MAYOR'S COLUMN: COVID-19 and Bristol's response

Published on Sunday, 29 March 2020 15:49
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By Ellen Zoppo-Sassu

It’s not what you say in a crisis. It’s what you do.

In the last two weeks we have seen the world turned upside down in reaction to COVID-19. This column will give Bristol residents a behind the scenes look at their city’s response:

- Keeping our workforce healthy is a priority - fire, police, public works, water & sewer have all implemented plans to ensure Bristol is covered in case any of the above-referenced groups have an outbreak. City Hall staff is also staggering schedules and is available by phone and email and via the website. Our IT staff has been working double time to ensure city employees are accessible and have the proper tools to do so including rolling over of phone lines and access back to city databases.

- The Bristol-Burlington Health District has deployed its nurses, health aides and dental hygienists to work at the hospital, at the testing site and checking on staff and residents of Shelter among many other tasks.

- The Board of Education administrators, teachers, paraprofessionals, maintenance and cafeteria staff have worked long hours to create a whole new structure to comply with distance learning requirements. Last week more than 1,000 Chrome Books were loaned out to students who did not have devices at home. And how cool is this - a group of high school students worked with the superintendent to create a set of directions for kids to utilize their Xbox and Playstations to connect to distance learning.

- The Bristol Housing Authority, Coppermine Estates (Shawn Drive), Huntington Woods and the Park Department at Rockwell Park have partnered with the BOE to be food distribution sites. On Monday, parks staff moved refrigerated coolers from Muzzy to Mrs. Rockwell’s Pavilion to help store food in between cleaning and sanitizing the playground equipment.

- Our Community Emergency Response Team (CERT), under the direction of Emergency Management Director Harley Graime, was activated to assist at the food distribution sites, aided by dozens of volunteers who offered to help via the city’s All-Heart Hotline (860) 584-6253. These volunteers also delivered food to families without transportation and have run errands for seniors and those with medical issues.

- Thanks to the All-Heart Hotline volunteers, the city was also able to keep Foodshare on schedule for its weekly grocery drop off at Cambridge Park and Gaylord Towers, which they were going to discontinue due to the pandemic and lack of Foodshare volunteers.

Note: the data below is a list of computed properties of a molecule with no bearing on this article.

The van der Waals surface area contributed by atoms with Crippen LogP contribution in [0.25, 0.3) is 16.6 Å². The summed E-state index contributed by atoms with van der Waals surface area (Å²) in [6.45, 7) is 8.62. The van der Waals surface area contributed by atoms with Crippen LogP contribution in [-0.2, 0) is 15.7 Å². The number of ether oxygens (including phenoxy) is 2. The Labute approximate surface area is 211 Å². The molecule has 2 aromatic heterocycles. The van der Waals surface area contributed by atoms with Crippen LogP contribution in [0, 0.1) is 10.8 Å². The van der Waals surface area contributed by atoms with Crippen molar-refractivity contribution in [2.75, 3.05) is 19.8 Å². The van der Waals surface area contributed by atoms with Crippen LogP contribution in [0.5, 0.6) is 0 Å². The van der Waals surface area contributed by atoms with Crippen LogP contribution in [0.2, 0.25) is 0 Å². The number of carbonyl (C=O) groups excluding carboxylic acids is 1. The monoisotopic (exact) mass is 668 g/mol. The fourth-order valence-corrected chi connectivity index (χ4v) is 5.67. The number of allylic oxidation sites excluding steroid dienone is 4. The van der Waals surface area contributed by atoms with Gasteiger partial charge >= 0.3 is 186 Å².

- City staff, along with the chamber of commerce, are working to evaluate all economic development assistance packages and to get that information out to the local businesses as they are finalized.

- The Mayor’s Office is working with St. Vincent DePaul to coordinate donated meals on various nights through the end of April due to them being down a cook. More than a dozen individuals and groups have stepped up to sponsor, and are using local restaurants to purchase those dinners.

- Planning is also underway to prepare for overflow and isolation areas, if needed. Special thanks to Little League International for allowing the city to use the Mix St. Little League dormitories and Dining Hall for this purpose.

- Our parks and library staffs have put fun and interactive activities online and on social media to enhance students’ distance learning, as well as other free fitness and other activities for all ages. And stay tuned for the fire department’s activities as well!

- Our finance staff is documenting expenses that may be reimbursed by FEMA while also working to compile the City’s budget for July 1, 2020-June 30, 2021.

- The senior center staff has been calling through their membership list to check in on senior citizens and ask if they need anything.

- And there are other random acts that are supporting the larger community efforts - calling Congressman Larson’s staff to help someone arrange to get out Peru where they were stranded; the assistance of our bilingual staff, Manny Lorenzo and Patricia Ochoa-Roche, to help translate and respond to community needs; fielding calls from daycares, hair salons and other small businesses about business impact and closures; calling the grocery stores to encourage them to impose limits on items like toilet paper to stop hoarding; and fielding suggestions and ideas from citizens, like closing the lower half of Memorial Boulevard to traffic to create another spot for outside recreation while social distancing.

We are presented with new challenges every day. The role of local government is to prepare, to provide relief or to support. No two days are alike. While it is inevitable that the number of positive coronavirus test results will increase, it is our hope that the entire community stays positive, checks on their neighbors, remember that mental health and anxiety are real and to have patience and kindness for those who are having a difficult time.

If we all “stay home and stay safe” so we can hasten the process for flattening this curve and go back to normal day-to-day activities. I know the city council and I are all looking forward to Bristol Blues games, summer concerts at Rockwell Park and the many festivals - and we hope to see all of you there as well.

Ellen Zappo-Sassu is the mayor of Bristol

Posted in The Bristol Press, Column, Editorials on Sunday, 29 March 2020 15:49. Updated: Tuesday, 31 March 2020 10:00.